See more synonyms for appointive on

Origin of appointive

An Americanism dating back to 1880–85; appoint + -ive
Related formsnon·ap·poin·tive, adjective Unabridged Based on the Random House Unabridged Dictionary, © Random House, Inc. 2018

Related Words for appointive

elective, constituent, discretionary, selecting, appointive

Examples from the Web for appointive

Contemporary Examples of appointive

  • Paterson—the father of recent Governor David Paterson—was a high-octane lawyer who held a number of appointive positions.

    The Daily Beast logo
    Bill Lynch, the Culminator

    Michael Tomasky

    August 12, 2013

Historical Examples of appointive

  • Even the men in the appointive offices did not venture to say he had much force.

    Lifted Masks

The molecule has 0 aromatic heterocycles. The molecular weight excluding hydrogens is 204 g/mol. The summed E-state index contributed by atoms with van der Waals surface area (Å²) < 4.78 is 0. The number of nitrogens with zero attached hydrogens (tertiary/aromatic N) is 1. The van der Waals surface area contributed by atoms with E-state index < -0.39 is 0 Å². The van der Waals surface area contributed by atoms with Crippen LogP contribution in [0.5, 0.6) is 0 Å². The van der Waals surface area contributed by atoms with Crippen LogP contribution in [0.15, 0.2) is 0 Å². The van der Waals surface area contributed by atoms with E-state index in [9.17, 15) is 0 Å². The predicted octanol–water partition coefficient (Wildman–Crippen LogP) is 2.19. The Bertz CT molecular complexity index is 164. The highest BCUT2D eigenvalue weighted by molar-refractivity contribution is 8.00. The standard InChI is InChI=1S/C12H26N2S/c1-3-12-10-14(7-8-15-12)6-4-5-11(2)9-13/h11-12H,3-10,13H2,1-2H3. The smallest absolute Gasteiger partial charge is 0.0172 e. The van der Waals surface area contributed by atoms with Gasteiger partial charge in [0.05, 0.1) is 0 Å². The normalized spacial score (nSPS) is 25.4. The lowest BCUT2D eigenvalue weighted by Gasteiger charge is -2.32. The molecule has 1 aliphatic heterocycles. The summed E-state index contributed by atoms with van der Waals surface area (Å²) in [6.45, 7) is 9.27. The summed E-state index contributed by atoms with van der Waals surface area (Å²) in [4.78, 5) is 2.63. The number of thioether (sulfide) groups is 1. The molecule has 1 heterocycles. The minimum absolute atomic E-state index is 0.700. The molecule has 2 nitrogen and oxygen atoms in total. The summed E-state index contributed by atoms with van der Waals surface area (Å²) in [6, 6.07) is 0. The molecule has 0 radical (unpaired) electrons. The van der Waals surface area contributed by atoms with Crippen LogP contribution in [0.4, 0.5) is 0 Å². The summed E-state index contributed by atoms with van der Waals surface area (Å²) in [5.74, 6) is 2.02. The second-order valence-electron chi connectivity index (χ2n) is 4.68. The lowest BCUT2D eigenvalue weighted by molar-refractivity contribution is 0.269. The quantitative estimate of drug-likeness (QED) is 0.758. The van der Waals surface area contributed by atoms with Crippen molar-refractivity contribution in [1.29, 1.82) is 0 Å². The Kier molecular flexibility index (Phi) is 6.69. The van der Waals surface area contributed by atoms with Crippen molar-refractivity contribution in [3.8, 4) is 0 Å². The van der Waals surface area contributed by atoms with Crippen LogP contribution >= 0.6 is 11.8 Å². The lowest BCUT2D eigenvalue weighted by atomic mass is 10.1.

Susan Glaspell

  • This means that his office was appointive, and that he was a tithe-squeezer or tax-farmer.

  • By the provisions of the law even the jury lists could be controlled by appointive officers.

  • Appointive positions, also, which women might legally hold are practically withheld from them because of their lack of the ballot.

  • Office Holding: Women are not eligible to any office, elective or appointive, except that they may serve as notaries public.

British Dictionary definitions for appointive


  1. mainly US relating to or filled by appointmentan appointive position
Collins English Dictionary - Complete & Unabridged 2012 Digital Edition © William Collins Sons & Co. Ltd. 1979, 1986 © HarperCollins Publishers 1998, 2000, 2003, 2005, 2006, 2007, 2009, 2012